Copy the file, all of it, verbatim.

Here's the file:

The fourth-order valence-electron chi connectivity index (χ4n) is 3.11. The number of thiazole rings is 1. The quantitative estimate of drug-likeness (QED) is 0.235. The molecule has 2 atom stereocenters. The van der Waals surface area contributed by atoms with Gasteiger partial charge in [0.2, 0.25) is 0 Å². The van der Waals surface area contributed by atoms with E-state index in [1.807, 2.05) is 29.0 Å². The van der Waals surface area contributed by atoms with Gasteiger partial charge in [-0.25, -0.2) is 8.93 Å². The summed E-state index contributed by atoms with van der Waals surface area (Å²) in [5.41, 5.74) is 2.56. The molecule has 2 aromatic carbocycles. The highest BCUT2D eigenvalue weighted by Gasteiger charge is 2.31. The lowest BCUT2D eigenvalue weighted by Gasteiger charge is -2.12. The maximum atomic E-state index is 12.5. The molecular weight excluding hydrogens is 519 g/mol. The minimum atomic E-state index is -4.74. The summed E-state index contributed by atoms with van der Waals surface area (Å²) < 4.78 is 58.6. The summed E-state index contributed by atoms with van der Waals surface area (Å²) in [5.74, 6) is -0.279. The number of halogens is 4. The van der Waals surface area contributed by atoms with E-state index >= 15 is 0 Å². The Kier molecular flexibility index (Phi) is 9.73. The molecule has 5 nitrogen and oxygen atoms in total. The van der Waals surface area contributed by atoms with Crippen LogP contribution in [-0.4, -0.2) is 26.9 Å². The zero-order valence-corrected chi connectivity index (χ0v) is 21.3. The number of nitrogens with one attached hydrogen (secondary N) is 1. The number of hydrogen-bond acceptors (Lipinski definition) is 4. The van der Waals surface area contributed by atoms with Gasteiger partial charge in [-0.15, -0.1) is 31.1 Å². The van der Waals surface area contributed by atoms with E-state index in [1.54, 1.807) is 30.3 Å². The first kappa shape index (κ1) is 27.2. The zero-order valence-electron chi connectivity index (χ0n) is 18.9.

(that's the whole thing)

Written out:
The fourth-order valence-electron chi connectivity index (χ4n) is 3.11. The number of thiazole rings is 1. The quantitative estimate of drug-likeness (QED) is 0.235. The molecule has 2 atom stereocenters. The van der Waals surface area contributed by atoms with Gasteiger partial charge in [0.2, 0.25) is 0 Å². The van der Waals surface area contributed by atoms with E-state index in [1.807, 2.05) is 29.0 Å². The van der Waals surface area contributed by atoms with Gasteiger partial charge in [-0.25, -0.2) is 8.93 Å². The summed E-state index contributed by atoms with van der Waals surface area (Å²) in [5.41, 5.74) is 2.56. The molecule has 2 aromatic carbocycles. The highest BCUT2D eigenvalue weighted by Gasteiger charge is 2.31. The lowest BCUT2D eigenvalue weighted by Gasteiger charge is -2.12. The maximum atomic E-state index is 12.5. The molecular weight excluding hydrogens is 519 g/mol. The minimum atomic E-state index is -4.74. The summed E-state index contributed by atoms with van der Waals surface area (Å²) < 4.78 is 58.6. The summed E-state index contributed by atoms with van der Waals surface area (Å²) in [5.74, 6) is -0.279. The number of halogens is 4. The van der Waals surface area contributed by atoms with E-state index >= 15 is 0 Å². The Kier molecular flexibility index (Phi) is 9.73. The molecule has 5 nitrogen and oxygen atoms in total. The van der Waals surface area contributed by atoms with Crippen LogP contribution in [-0.4, -0.2) is 26.9 Å². The zero-order valence-corrected chi connectivity index (χ0v) is 21.3. The number of nitrogens with one attached hydrogen (secondary N) is 1. The number of hydrogen-bond acceptors (Lipinski definition) is 4. The van der Waals surface area contributed by atoms with Gasteiger partial charge in [-0.15, -0.1) is 31.1 Å². The van der Waals surface area contributed by atoms with E-state index in [1.54, 1.807) is 30.3 Å². The first kappa shape index (κ1) is 27.2. The zero-order valence-electron chi connectivity index (χ0n) is 18.9.